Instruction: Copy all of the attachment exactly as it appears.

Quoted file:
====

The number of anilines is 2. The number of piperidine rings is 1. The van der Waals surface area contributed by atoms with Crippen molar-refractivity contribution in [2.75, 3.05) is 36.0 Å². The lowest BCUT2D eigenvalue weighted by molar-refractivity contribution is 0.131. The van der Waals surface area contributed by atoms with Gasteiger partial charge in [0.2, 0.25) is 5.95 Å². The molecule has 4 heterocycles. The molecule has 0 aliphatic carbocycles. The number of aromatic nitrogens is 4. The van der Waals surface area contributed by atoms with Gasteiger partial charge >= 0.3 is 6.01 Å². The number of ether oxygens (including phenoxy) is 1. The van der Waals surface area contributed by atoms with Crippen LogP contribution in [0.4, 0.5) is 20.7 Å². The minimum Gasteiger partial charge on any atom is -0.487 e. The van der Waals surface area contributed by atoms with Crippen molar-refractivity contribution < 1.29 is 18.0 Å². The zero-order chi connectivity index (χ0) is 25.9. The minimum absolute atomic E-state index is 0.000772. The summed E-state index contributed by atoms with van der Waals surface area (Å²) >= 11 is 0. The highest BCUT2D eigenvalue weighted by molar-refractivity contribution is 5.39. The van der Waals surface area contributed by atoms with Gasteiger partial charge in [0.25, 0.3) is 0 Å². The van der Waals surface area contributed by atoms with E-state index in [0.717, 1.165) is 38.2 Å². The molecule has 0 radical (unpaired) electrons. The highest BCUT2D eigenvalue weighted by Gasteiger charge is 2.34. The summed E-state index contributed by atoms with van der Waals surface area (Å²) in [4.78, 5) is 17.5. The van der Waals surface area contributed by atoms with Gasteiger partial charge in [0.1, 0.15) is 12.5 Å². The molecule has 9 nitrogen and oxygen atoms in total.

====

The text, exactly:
The number of anilines is 2. The number of piperidine rings is 1. The van der Waals surface area contributed by atoms with Crippen molar-refractivity contribution in [2.75, 3.05) is 36.0 Å². The lowest BCUT2D eigenvalue weighted by molar-refractivity contribution is 0.131. The van der Waals surface area contributed by atoms with Gasteiger partial charge in [0.2, 0.25) is 5.95 Å². The molecule has 4 heterocycles. The molecule has 0 aliphatic carbocycles. The number of aromatic nitrogens is 4. The van der Waals surface area contributed by atoms with Gasteiger partial charge >= 0.3 is 6.01 Å². The number of ether oxygens (including phenoxy) is 1. The van der Waals surface area contributed by atoms with Crippen LogP contribution in [0.4, 0.5) is 20.7 Å². The minimum Gasteiger partial charge on any atom is -0.487 e. The van der Waals surface area contributed by atoms with Crippen molar-refractivity contribution < 1.29 is 18.0 Å². The zero-order chi connectivity index (χ0) is 25.9. The minimum absolute atomic E-state index is 0.000772. The summed E-state index contributed by atoms with van der Waals surface area (Å²) >= 11 is 0. The highest BCUT2D eigenvalue weighted by molar-refractivity contribution is 5.39. The van der Waals surface area contributed by atoms with Gasteiger partial charge in [0.25, 0.3) is 0 Å². The van der Waals surface area contributed by atoms with E-state index in [0.717, 1.165) is 38.2 Å². The molecule has 0 radical (unpaired) electrons. The highest BCUT2D eigenvalue weighted by Gasteiger charge is 2.34. The summed E-state index contributed by atoms with van der Waals surface area (Å²) in [4.78, 5) is 17.5. The van der Waals surface area contributed by atoms with Gasteiger partial charge in [0.1, 0.15) is 12.5 Å². The molecule has 9 nitrogen and oxygen atoms in total.